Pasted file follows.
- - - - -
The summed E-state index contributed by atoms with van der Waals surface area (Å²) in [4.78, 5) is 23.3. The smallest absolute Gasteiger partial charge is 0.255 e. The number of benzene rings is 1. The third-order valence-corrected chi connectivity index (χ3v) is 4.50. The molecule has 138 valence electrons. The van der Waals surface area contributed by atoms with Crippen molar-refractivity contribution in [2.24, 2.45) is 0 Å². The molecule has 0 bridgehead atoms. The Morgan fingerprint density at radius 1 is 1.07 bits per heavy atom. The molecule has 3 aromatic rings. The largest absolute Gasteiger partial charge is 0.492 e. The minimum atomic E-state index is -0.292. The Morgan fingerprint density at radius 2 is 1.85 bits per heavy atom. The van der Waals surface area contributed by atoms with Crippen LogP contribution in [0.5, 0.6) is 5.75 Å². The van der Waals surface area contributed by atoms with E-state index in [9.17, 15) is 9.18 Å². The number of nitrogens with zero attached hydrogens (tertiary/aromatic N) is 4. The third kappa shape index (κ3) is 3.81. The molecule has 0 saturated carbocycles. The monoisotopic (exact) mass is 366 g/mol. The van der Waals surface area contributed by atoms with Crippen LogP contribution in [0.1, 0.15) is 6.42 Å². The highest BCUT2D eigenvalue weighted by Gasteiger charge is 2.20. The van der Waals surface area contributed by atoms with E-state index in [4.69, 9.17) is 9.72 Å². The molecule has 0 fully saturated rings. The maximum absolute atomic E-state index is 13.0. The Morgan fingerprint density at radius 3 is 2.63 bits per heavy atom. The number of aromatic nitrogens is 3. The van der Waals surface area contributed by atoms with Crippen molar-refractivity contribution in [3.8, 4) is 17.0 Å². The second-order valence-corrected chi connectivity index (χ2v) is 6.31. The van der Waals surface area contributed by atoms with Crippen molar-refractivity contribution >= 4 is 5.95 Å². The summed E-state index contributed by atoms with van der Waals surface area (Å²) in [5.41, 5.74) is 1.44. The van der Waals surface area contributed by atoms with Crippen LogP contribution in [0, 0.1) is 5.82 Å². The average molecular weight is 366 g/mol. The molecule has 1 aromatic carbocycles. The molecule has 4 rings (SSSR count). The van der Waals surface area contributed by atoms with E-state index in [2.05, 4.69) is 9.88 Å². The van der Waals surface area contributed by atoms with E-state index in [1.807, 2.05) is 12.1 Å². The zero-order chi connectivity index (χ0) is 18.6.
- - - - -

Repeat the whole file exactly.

The summed E-state index contributed by atoms with van der Waals surface area (Å²) in [4.78, 5) is 23.3. The smallest absolute Gasteiger partial charge is 0.255 e. The number of benzene rings is 1. The third-order valence-corrected chi connectivity index (χ3v) is 4.50. The molecule has 138 valence electrons. The van der Waals surface area contributed by atoms with Crippen molar-refractivity contribution in [2.24, 2.45) is 0 Å². The molecule has 0 bridgehead atoms. The Morgan fingerprint density at radius 1 is 1.07 bits per heavy atom. The molecule has 3 aromatic rings. The largest absolute Gasteiger partial charge is 0.492 e. The minimum atomic E-state index is -0.292. The Morgan fingerprint density at radius 2 is 1.85 bits per heavy atom. The van der Waals surface area contributed by atoms with Crippen LogP contribution in [0.5, 0.6) is 5.75 Å². The van der Waals surface area contributed by atoms with E-state index in [9.17, 15) is 9.18 Å². The number of nitrogens with zero attached hydrogens (tertiary/aromatic N) is 4. The third kappa shape index (κ3) is 3.81. The molecule has 0 saturated carbocycles. The monoisotopic (exact) mass is 366 g/mol. The van der Waals surface area contributed by atoms with Crippen LogP contribution in [0.1, 0.15) is 6.42 Å². The highest BCUT2D eigenvalue weighted by Gasteiger charge is 2.20. The van der Waals surface area contributed by atoms with E-state index in [4.69, 9.17) is 9.72 Å². The molecule has 0 fully saturated rings. The maximum absolute atomic E-state index is 13.0. The Morgan fingerprint density at radius 3 is 2.63 bits per heavy atom. The number of aromatic nitrogens is 3. The van der Waals surface area contributed by atoms with Crippen molar-refractivity contribution in [3.8, 4) is 17.0 Å². The second-order valence-corrected chi connectivity index (χ2v) is 6.31. The van der Waals surface area contributed by atoms with Crippen molar-refractivity contribution >= 4 is 5.95 Å². The summed E-state index contributed by atoms with van der Waals surface area (Å²) in [5.41, 5.74) is 1.44. The van der Waals surface area contributed by atoms with Crippen LogP contribution in [0, 0.1) is 5.82 Å². The average molecular weight is 366 g/mol. The molecule has 1 aromatic carbocycles. The molecule has 4 rings (SSSR count). The van der Waals surface area contributed by atoms with E-state index in [2.05, 4.69) is 9.88 Å². The van der Waals surface area contributed by atoms with E-state index in [1.807, 2.05) is 12.1 Å². The zero-order chi connectivity index (χ0) is 18.6.